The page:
Thank you for reading and commenting – and especially for letting me know that you understood that she was giving favours for favours. You’re so right that the indigenous peoples never stood a chance.
      With best wishes
      Penny

      Liked by 1 person

  3. I thought the Chieftain wouldnt be too keen on having Agueybana back. Or possibly he was the one who offered the information to the King about Agueybana being a good miner and had him sent away? Lot’s of possibilities here Penny! And loved the evocative descriptions of her travels through the jungle. But if i may add I did find it a bit odd that when she finds Agueybana he is gazing over the valley. I would have thought him to be hard at work underground and at night it would be too dark to see anything. But it’s just a thought 🙂

    Liked by 1 person

    • Dear Dahlia
      Thank you for reading and commenting so carefully. You really thought about this story, and I’m so grateful. I had the same thoughts about the chieftain, but Anacaona only had her physical charm with which to bargain, so it was that or do nothing.
      I can see what you mean about Agueybana, but I had this image of him standing looking wistfully in the direction of home, thinking of Anacaona and missing her really intensely – and suddenly she’s there! I’ve looked into the night like that when I’ve been away on business; I just looked, saw nothing, but felt a lot.
      With very best wishes
      Penny

      Liked by 1 person

    • Dear Rochelle,
      Thank you for spending so much time reading and commenting. I’m glad you felt it makes sense. It’s a lesson learned for me not to be over ambitious in a piece of flash fiction. I might have another try at the subject in a longer format.
      Thank you for being so generous with your constructive criticism.
      With very best wishes
      Penny

      Like

  4. Oh how beautiful, and sweet, the trials she endured, the tortures he must have endured… brings to mind a quote from Maya Angelou: “Love recognises batters. It jumps all hurdles, leaps fences, penetrates walls to arrive at its destination full of hope.”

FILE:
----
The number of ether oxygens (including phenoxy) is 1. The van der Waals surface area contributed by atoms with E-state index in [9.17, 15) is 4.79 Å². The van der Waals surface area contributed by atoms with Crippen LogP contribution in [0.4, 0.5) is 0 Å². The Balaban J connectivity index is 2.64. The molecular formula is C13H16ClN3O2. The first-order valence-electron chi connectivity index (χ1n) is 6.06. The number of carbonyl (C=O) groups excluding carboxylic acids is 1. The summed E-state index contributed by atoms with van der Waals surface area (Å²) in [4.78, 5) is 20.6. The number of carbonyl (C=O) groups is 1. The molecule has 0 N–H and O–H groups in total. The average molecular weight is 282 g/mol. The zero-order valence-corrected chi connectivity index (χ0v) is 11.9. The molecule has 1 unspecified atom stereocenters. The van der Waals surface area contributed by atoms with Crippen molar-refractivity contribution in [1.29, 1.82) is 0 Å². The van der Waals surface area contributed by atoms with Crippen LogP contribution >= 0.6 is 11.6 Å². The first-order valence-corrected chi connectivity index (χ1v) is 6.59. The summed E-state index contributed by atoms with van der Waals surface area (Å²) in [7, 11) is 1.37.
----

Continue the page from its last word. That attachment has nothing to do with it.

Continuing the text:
This story topped up my hope. For that, I thank you, Penny.

    Liked by 1 person

  5. I read it that she was trying to win her lover’s freedom with her own body – and your story shows how much she loves him too, not only giving sexual favours but walking for so long, eating so littlem risking so much just to be with him. But what will they do now? Escape? Will she be forced to leave him or will she choose to stay and be by his side. A well written history lesson and a story of a huge love.

    Liked by 1 person

    • Dear Ali
      Thank you for reading and commenting. I’m glad the ‘happy’ ending was a surprise.
      The Spaniards used the local chieftains to control the indigenous population in something close to slavery.
      With best wishes
      Penny

      Liked by 1 person

    • Dear Francine
      Thank you for reading and commenting. I’m glad that you found my story gripping. I was particularly pleased that you mentioned the description of the creatures by night. As you know, in flash fiction description is usually pared to a minimum to leave room for narrative – but in this story I was determined to include that description of the creatures. And you noticed – Yay!
      With very best wishes
      Penny

      Like